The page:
Q: What is your greatest challenge as in-house counsel?

A: The greatest challenge, which is different than it used to be, is that internal clients don’t have patience for answers to be researched. The practice of law used to be responsive and now it is reactive. It’s all about answers now, not later.

Q: Lawyers often are worried that seeking client feedback, ascertaining the client’s preferences or learning more about the business will be viewed by the client as an imposition. How would you respond to that concern?

A: Feedback should be a constant ingredient and not an added widget at the end of an engagement. It’s an essential ingredient like flour in a cupcake. At the end of the day, feedback is a two-way street, and in order to make it more efficient you have to have constant, appropriate and honest feedback and not be afraid of what you hear. And that works for both sides. It’s the law firms telling in-house counsel what they need and how they are doing. People assume, rightly or wrongly, that they are doing a good job. Also, there is a cultural shift among millennials that they don’t like to hear feedback. That’s different from my peers; we recognize that sometimes you don’t know what you don’t know and we need someone pointing out things we don’t know.

Q: Any other advice you would like to give law firms?

A: I’ve learned over the years to not be afraid to be honest, and that doesn’t mean being rude. You have to gauge the approach to your audience, but being honest doesn’t mean you are criticizing. “Equifinality” is the theory you are achieving the same ends through different means. You are communicating the same message through different methods for different people.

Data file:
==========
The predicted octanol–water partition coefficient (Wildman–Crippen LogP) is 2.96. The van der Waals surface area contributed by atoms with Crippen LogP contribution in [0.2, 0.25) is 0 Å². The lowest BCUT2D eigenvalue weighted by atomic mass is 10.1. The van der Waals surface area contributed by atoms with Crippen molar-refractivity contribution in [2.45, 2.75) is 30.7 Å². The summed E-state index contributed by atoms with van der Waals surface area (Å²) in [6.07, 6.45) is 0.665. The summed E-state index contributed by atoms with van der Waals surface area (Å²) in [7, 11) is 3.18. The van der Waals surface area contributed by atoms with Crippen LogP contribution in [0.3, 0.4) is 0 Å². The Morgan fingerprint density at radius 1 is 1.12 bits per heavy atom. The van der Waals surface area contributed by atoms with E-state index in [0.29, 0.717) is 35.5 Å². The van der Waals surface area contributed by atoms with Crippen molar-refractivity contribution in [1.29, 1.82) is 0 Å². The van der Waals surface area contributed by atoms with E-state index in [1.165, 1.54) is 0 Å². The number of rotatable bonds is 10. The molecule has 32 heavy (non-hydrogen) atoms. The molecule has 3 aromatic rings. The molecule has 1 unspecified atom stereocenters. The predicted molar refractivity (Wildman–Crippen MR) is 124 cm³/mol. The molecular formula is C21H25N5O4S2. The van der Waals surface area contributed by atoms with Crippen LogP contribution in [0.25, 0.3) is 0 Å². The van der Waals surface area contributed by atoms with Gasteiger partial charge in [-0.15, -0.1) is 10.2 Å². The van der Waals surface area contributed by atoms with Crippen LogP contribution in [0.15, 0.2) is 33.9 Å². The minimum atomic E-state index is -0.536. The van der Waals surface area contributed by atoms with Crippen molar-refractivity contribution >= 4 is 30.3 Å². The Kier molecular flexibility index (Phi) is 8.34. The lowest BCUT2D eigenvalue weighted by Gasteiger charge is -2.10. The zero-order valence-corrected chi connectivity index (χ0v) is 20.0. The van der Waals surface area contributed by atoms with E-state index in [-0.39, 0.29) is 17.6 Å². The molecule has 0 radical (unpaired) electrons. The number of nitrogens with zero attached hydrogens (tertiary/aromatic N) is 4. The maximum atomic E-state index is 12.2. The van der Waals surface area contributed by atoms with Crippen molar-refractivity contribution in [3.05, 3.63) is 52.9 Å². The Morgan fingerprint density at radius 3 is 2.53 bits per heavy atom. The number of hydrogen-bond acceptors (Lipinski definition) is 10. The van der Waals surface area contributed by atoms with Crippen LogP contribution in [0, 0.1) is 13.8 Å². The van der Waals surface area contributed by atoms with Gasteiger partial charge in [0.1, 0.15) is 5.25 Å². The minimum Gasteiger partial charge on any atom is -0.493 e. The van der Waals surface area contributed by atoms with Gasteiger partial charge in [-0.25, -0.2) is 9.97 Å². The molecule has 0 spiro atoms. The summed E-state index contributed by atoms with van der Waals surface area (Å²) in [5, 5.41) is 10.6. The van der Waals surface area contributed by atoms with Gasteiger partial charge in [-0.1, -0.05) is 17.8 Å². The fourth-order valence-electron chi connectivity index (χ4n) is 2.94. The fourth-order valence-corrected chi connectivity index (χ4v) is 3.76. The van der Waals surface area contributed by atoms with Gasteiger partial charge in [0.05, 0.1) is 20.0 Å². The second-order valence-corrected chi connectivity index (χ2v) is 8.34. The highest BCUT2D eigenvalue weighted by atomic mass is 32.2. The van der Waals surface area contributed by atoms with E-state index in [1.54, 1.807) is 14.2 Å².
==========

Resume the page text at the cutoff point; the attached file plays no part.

There is one simple thing. It goes to really understanding the partnership between in-house and outside counsel. Outside counsel will communicate broadly a list of things in an alert or update, and it goes to the in-house counsel and also the CEO, CFO, etc. at the same time. But a lot of these things are emergent, and it is more than just an FYI. I remember when I was a young GC and I got a call from my president asking about a newsletter from a law firm containing information about some new employment regulation that I knew nothing about. The outside counsel should have given the courtesy to the in-house counsel in advance of a general distribution so if there were any issues, we wouldn’t look unprepared or not knowledgeable. It goes back to making the in-house counsel prepared and more effective and also not embarrassing them. You help take care of my career and I will be very good to you!

Rich Cohen has more than 30 years of legal, business and consulting experience. Prior to joining Corporate Creations, Rich served as a Managing Director of Duff & Phelps and President of RenewData Corp. He has held senior positions with The Garden City Group and LexisNexis, and he has served as General Counsel of Ohio Power and Columbus Southern Power. Rich has been recognized as an AV Preeminent rated attorney every year since 1998. Rich has served on the Corporate Counsel Advisory Board of The Metropolitan Corporate Counsel and is Editor in Chief of The Electricity Journal. He is a recipient of the Corporate Legal Times Distinguished Legal Service Award.